Breathwork (box breathing) for stress reduction – Dr. Jason Jones Elizabeth City NC, Chiropractor
When you’re stressed, the level of the cortisol hormone associated with stress rise in your body, and one of the best measures to reverse these cortisol spikes is breathwork or deep breathing.
Box breathing is a technique that involves taking slow, deep breaths. It is simple and you can practice it anytime to relieve stress, boost concentration and heighten your performance.
Everyone benefits from breathwork, from athletes, to police officers, and even nurses. It can be particularly helpful to you if you have lung diseases like chronic obstructive pulmonary disease (COPD).
How to do Box Breathing
Before starting out, you have to sit upright in a comfortable chair and keep your feet flat on the floor. More so, ensure you stay in a stress-free quiet environment that can support your concentration.
Keep your hands relaxed in your laps, and let your palms face up. Focus on your posture and maintain an upright posture. This helps you perform this breathwork properly.
The first step after sitting upright is to exhale slowly through your mouth (You can count 1 to 4 slowly). This helps to push out oxygen out of your lungs. However, you have to focus on your breath and be conscious of what you’re doing.
Hold your breath and Inhale slowly
After exhaling for a slow count of four, try to hold your breath for another slow count of four, and then inhale slowly and deeply through your nose. Do this to a slow count of four and feel the air filling your lungs. Continue until your lungs are full and air starts to move into your abdomen.
Hold your breath and Exhale slowly again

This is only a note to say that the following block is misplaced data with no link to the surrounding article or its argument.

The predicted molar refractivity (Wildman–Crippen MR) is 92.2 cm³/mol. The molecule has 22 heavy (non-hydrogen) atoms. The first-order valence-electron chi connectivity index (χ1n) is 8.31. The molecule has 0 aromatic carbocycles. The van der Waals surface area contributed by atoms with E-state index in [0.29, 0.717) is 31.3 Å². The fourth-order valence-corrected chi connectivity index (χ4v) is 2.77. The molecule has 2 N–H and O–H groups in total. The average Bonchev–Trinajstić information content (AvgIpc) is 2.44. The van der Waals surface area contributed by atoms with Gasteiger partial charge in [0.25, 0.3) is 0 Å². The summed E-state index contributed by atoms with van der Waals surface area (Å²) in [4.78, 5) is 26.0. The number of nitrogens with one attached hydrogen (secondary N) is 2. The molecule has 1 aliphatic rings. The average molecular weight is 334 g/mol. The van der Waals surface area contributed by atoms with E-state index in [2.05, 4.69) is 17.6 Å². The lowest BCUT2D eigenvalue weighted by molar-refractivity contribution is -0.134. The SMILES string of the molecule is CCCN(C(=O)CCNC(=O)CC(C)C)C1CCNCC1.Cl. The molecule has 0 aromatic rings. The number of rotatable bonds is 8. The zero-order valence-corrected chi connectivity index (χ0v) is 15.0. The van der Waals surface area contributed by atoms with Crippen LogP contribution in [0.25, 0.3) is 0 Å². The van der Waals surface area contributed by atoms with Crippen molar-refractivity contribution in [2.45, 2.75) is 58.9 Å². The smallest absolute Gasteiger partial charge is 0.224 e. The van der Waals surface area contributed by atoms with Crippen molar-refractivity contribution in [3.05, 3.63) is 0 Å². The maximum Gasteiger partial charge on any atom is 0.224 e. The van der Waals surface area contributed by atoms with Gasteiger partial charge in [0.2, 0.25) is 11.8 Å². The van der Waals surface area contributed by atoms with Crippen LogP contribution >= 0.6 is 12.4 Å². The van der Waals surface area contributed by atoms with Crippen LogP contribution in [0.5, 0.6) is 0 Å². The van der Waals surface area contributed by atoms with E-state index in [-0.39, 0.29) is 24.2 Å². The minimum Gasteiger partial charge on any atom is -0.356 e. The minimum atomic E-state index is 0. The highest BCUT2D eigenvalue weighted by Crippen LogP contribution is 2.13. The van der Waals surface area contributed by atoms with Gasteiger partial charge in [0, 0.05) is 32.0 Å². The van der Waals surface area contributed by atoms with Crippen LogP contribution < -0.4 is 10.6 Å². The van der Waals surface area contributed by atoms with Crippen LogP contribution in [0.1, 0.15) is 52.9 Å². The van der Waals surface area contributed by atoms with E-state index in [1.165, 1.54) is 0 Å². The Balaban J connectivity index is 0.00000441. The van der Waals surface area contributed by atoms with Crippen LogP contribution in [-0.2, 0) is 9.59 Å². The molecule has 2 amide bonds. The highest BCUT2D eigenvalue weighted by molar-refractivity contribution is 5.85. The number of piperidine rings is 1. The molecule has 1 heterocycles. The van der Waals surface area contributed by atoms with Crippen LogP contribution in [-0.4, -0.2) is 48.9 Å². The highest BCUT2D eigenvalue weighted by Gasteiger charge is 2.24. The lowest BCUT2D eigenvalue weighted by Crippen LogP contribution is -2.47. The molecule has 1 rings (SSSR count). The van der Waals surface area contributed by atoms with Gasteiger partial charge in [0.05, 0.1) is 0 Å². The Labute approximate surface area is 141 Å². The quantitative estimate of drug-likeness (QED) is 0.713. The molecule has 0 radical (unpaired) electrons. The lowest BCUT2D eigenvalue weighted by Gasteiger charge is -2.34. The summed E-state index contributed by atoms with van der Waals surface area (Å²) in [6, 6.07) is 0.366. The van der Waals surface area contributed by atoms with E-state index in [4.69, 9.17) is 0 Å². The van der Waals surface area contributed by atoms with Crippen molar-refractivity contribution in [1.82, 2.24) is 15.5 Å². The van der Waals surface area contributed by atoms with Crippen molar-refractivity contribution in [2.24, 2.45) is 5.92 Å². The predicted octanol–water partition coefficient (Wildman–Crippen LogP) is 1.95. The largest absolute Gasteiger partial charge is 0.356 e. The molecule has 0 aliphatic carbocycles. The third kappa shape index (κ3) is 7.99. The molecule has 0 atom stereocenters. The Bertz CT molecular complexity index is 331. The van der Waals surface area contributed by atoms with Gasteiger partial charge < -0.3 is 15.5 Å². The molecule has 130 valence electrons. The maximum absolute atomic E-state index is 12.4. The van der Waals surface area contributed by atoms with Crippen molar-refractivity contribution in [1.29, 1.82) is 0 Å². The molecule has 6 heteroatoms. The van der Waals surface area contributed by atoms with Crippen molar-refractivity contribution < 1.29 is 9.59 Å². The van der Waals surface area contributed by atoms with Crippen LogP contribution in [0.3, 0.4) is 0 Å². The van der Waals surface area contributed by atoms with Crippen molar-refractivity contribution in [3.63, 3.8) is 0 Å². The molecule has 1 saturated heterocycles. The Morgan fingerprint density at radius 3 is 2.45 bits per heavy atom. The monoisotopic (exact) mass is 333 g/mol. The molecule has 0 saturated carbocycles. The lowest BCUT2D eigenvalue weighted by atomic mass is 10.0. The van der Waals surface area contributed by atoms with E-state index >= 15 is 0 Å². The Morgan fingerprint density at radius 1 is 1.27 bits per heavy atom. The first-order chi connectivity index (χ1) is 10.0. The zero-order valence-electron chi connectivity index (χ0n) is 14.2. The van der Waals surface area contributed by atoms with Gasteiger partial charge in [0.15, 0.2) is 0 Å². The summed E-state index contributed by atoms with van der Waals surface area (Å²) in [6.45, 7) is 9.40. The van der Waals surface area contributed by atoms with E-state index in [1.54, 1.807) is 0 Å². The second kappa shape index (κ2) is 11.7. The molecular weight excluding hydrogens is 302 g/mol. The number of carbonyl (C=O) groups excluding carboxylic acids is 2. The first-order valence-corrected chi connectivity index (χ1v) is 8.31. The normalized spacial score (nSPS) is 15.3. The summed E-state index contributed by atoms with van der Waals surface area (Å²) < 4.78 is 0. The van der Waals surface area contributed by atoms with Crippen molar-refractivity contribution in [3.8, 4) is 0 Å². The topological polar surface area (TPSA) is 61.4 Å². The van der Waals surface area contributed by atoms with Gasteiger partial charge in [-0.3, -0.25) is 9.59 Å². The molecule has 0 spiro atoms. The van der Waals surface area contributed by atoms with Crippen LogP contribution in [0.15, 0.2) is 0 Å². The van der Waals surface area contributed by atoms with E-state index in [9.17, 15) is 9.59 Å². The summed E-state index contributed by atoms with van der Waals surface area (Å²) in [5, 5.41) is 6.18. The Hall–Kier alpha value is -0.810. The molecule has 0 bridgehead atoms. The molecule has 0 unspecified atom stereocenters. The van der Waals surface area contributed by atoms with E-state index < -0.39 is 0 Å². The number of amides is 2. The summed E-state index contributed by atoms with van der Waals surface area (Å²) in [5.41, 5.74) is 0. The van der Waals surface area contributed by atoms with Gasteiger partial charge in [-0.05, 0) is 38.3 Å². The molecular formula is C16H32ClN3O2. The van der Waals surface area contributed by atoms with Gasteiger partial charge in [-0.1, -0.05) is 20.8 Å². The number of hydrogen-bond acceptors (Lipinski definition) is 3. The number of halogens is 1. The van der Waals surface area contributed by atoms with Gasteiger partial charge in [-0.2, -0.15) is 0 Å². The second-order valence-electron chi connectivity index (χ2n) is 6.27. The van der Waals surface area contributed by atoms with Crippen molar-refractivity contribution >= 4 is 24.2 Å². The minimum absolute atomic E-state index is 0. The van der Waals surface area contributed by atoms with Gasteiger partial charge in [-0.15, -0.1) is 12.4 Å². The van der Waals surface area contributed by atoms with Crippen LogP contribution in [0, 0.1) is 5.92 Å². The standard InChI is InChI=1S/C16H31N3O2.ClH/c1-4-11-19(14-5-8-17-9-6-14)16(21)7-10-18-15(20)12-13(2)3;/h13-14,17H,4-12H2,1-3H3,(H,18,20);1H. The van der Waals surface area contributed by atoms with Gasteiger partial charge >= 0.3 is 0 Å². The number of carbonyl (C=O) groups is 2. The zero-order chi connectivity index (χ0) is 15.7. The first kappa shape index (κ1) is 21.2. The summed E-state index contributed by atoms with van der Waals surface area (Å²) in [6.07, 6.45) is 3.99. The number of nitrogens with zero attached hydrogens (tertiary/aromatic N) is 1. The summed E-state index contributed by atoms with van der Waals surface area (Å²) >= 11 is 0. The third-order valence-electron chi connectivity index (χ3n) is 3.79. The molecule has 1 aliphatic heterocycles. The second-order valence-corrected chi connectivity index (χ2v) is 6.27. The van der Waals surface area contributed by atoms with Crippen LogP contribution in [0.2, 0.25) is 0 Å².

Hold your breath for a slow count of four and exhale through your mouth for another slow count of four. This expels the air from your lungs and abdomen.
Repeat the process
After breathing out, repeat the process all over again. Repeat 4-10 times
Benefits of box breathing for stress reduction
Deep breathing has been shown by much research to regulate the autonomic nervous system (ANS). It helps to regulate body temperature, lowering blood pressure and giving a sense of calm.
Box breathing helps reduce stress and improve your mood. The slow holding of breath allows the build- up of CO2 in the bloodstream. And this boosts the cardio-inhibitory response of the vague nerves as you exhale. The end result is a calm and relaxed feeling in your mind and body.
You can use the box breathing for treating conditions such as generalized anxiety disorder (GAD), post-traumatic stress disorder (PTSD), panic disorder, and depression.
This breathwork is also effective for treating insomnia allowing you to calm your nervous system at night before going to bed. More so, you can use box breathing to manage pain conditions.
However, note that as a beginner who’s new to box breathing, you may find it hard to get the hang of it. Also, it is normal to feel dizzy after a few rounds. Don’t worry about that; as you practice it the more, you’ll be able to hang on longer without any feeling of dizziness. You can consult Dr. Jason Jones at our Chiropractic office at Elizabeth City, NC. To learn more about breathing techniques to help you manage stress.